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Bodies Bodies Bodies
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Movie Critic Dave's Ratings
Stars
3.0
Grade
User Stars
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Average Rating: 0.00
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Release:
March 14, 2022
Rated:
R
Run Time:
95 min
Homepage:
Budget:
NA
Revenue:
NA
Review
By Movie Critic Dave

SXSW audiences love a good party, making it no surprise whatsoever that Halina Reijn’s brand-spanking-new, murder-mystery-comedy, Bodies Bodies Bodies, brought down the house at last night’s world premiere. With an endless supply of laughs and enough gore to satisfy slasher-flick fans, this film is the Clue meets Scream mash-up that Xennials and Generation Z so desperately need.

 

Passion is felt in the opening make-out scene between Sophie (The Hate You Give’s Amandla Stenberg) and her new-ish girlfriend Bee (Borat 2’s Maria Bakalova). Their sweet honeymoon-phase romance is about to take the next step as Sophie brings Bee along to a Hurricane Party with a group of her lifelong friends. Everything begins to unfold according to plan until one of the friends ends up bloody and dead, sending a lethal shockwave of suspicion, paranoia and unearthed secrets to all of the attendees.

 

Bodies Bodies Bodies breeds energy thanks to a well-paced story, quality performances and sharply written jokes. From early on we can detect the hidden tension between friends and, in some cases, you keep your enemies closer, right? Sophie hasn’t seen her old gang for quite some time, but a desperately needed stint in rehab will do that. Now sober and so outwardly in love with Bee, Sophie tries to fit right back in like the olden days, but it doesn’t fly with everyone. These deep, personal vendettas set the stage for an unpredictable and fun whodunit mystery where the deadliest thing isn’t what you know, but what you don’t know.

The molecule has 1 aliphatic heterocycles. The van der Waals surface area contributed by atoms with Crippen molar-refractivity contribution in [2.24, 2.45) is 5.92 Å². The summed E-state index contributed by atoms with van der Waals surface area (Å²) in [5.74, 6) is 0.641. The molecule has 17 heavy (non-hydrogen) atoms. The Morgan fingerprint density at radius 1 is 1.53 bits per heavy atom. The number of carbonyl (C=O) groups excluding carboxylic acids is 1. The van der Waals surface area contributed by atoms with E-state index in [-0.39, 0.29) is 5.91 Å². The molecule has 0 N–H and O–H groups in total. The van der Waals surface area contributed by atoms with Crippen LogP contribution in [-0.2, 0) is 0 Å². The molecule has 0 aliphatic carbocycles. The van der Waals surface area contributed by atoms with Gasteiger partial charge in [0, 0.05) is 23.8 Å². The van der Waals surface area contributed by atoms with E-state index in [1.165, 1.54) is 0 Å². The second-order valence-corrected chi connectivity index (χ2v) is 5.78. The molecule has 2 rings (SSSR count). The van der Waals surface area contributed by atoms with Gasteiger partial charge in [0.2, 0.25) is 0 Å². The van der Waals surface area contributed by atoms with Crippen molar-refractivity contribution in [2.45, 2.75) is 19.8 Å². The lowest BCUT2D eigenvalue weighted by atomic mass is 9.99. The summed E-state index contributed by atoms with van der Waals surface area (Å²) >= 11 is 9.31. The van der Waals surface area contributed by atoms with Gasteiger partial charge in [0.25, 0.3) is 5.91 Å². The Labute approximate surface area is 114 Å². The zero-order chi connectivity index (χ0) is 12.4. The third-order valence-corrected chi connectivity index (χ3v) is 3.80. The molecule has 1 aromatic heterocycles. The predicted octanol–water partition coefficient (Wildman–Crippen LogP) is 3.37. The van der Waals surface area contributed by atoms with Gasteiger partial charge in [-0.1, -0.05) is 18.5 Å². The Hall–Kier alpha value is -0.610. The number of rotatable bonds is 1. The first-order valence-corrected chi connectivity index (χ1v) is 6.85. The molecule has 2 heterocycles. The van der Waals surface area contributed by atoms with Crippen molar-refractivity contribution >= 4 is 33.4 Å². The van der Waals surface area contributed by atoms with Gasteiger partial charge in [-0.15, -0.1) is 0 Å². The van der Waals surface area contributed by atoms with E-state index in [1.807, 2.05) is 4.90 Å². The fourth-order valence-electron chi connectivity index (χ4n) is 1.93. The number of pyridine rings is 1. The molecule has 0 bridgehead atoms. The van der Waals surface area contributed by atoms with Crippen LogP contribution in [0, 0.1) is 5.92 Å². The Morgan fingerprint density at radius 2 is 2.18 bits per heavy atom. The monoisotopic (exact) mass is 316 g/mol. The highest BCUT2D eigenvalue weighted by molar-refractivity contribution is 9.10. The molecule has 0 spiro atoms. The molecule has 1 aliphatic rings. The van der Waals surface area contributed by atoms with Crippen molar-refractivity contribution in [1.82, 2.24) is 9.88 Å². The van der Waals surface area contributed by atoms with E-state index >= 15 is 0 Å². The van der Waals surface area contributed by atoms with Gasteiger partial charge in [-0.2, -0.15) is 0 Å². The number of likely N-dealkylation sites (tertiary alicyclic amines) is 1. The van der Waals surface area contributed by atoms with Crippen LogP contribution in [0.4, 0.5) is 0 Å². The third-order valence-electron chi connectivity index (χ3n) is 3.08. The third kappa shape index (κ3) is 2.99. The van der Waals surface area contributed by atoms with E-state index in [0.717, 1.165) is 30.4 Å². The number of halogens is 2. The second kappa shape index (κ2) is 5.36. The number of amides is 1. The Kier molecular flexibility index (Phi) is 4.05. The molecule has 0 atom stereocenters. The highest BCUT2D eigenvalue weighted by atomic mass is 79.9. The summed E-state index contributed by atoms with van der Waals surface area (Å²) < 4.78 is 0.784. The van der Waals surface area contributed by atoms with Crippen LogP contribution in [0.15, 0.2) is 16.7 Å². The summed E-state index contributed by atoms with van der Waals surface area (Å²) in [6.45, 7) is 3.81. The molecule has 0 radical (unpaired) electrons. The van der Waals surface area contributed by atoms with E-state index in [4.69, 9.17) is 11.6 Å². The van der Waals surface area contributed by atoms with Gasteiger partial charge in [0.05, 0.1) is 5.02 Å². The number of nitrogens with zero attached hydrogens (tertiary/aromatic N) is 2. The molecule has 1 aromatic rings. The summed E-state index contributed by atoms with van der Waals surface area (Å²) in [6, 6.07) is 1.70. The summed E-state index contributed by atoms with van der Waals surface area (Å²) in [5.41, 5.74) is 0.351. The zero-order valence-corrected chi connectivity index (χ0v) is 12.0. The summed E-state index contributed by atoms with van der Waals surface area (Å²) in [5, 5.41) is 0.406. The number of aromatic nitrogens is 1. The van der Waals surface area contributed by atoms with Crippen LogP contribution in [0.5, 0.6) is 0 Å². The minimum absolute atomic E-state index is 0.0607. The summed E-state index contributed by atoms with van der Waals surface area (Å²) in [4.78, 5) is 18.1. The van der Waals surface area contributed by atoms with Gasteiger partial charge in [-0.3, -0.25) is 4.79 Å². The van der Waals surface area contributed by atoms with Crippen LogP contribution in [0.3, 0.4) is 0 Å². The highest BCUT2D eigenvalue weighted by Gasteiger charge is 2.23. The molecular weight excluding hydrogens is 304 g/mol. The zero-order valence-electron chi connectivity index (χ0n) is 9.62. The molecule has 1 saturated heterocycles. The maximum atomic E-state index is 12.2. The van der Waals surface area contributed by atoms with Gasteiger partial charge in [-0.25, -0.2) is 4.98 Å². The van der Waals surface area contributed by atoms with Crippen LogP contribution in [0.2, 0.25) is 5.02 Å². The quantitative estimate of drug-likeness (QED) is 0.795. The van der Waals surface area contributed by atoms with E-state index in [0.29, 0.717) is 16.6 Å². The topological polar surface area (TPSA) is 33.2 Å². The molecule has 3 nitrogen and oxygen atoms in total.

The film’s greatest upside rests in its perfectly-timed humor. While SNL cast member Pete Davidson might be the most expected source of laughter, he’s certainly fine and memorable with his onscreen opportunities, but it’s Shiva Baby’s Rachel Sennott who wins the “Class Clown” award with her unthinkably neurotic one-liners. Bodies will easily find a home with younger audiences, as the reckless party backdrop will surely entice teenage crowds, but it’s not an overly elaborate or matured murder mystery. Silliness resides everywhere, right up until the final moments where everyone’s true colors have been revealed and all questions are answered.

 

Halina Reijn hasn’t broken any barriers with her second directorial feature, but what she has done is craft an entertaining and hilarious experience that pulsates with energy. Amandla Stenberg and Maria Bakalova’s refined performances bring a much needed dramatic and personal facet to the story that elevates Bodies Bodies Bodies beyond your run-of-mill fatal party anthem to what could be a generational movie staple.

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